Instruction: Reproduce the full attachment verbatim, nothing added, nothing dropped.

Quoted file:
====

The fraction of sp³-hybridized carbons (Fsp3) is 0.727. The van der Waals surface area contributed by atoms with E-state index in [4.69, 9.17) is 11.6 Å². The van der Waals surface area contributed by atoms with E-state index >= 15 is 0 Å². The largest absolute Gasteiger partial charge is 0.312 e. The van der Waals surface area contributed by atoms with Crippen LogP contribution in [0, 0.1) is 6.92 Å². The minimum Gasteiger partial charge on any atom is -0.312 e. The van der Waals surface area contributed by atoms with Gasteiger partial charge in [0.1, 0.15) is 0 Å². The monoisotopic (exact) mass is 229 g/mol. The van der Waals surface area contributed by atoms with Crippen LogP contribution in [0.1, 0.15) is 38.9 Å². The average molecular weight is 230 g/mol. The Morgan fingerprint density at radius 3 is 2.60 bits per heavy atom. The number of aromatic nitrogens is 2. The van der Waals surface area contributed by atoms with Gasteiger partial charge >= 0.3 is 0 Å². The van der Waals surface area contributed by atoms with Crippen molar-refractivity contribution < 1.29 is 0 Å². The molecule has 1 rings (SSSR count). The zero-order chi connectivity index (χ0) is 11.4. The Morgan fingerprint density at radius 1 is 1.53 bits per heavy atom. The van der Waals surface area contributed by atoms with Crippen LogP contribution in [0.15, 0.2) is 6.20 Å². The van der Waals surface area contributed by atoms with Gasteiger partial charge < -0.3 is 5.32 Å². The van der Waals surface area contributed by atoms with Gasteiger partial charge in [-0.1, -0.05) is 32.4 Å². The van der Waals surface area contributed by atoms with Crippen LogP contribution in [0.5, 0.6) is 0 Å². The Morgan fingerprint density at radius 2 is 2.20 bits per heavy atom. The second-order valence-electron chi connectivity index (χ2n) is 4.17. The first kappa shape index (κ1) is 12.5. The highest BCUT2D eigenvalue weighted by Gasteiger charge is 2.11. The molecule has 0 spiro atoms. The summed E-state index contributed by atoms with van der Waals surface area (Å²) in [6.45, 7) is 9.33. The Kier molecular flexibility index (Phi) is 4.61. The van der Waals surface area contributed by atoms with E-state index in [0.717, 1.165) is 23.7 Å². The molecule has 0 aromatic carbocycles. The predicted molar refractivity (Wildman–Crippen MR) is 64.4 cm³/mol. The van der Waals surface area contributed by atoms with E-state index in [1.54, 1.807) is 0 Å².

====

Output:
The fraction of sp³-hybridized carbons (Fsp3) is 0.727. The van der Waals surface area contributed by atoms with E-state index in [4.69, 9.17) is 11.6 Å². The van der Waals surface area contributed by atoms with E-state index >= 15 is 0 Å². The largest absolute Gasteiger partial charge is 0.312 e. The van der Waals surface area contributed by atoms with Crippen LogP contribution in [0, 0.1) is 6.92 Å². The minimum Gasteiger partial charge on any atom is -0.312 e. The van der Waals surface area contributed by atoms with Gasteiger partial charge in [0.1, 0.15) is 0 Å². The monoisotopic (exact) mass is 229 g/mol. The van der Waals surface area contributed by atoms with Crippen LogP contribution in [0.1, 0.15) is 38.9 Å². The average molecular weight is 230 g/mol. The Morgan fingerprint density at radius 3 is 2.60 bits per heavy atom. The number of aromatic nitrogens is 2. The van der Waals surface area contributed by atoms with Gasteiger partial charge >= 0.3 is 0 Å². The van der Waals surface area contributed by atoms with Crippen molar-refractivity contribution < 1.29 is 0 Å². The molecule has 1 rings (SSSR count). The zero-order chi connectivity index (χ0) is 11.4. The Morgan fingerprint density at radius 1 is 1.53 bits per heavy atom. The van der Waals surface area contributed by atoms with Crippen LogP contribution in [0.15, 0.2) is 6.20 Å². The van der Waals surface area contributed by atoms with Gasteiger partial charge < -0.3 is 5.32 Å². The van der Waals surface area contributed by atoms with Gasteiger partial charge in [-0.1, -0.05) is 32.4 Å². The van der Waals surface area contributed by atoms with Crippen LogP contribution in [0.5, 0.6) is 0 Å². The Morgan fingerprint density at radius 2 is 2.20 bits per heavy atom. The second-order valence-electron chi connectivity index (χ2n) is 4.17. The first kappa shape index (κ1) is 12.5. The highest BCUT2D eigenvalue weighted by Gasteiger charge is 2.11. The molecule has 0 spiro atoms. The summed E-state index contributed by atoms with van der Waals surface area (Å²) in [6.45, 7) is 9.33. The Kier molecular flexibility index (Phi) is 4.61. The van der Waals surface area contributed by atoms with E-state index in [0.717, 1.165) is 23.7 Å². The molecule has 0 aromatic carbocycles. The predicted molar refractivity (Wildman–Crippen MR) is 64.4 cm³/mol. The van der Waals surface area contributed by atoms with E-state index in [1.54, 1.807) is 0 Å².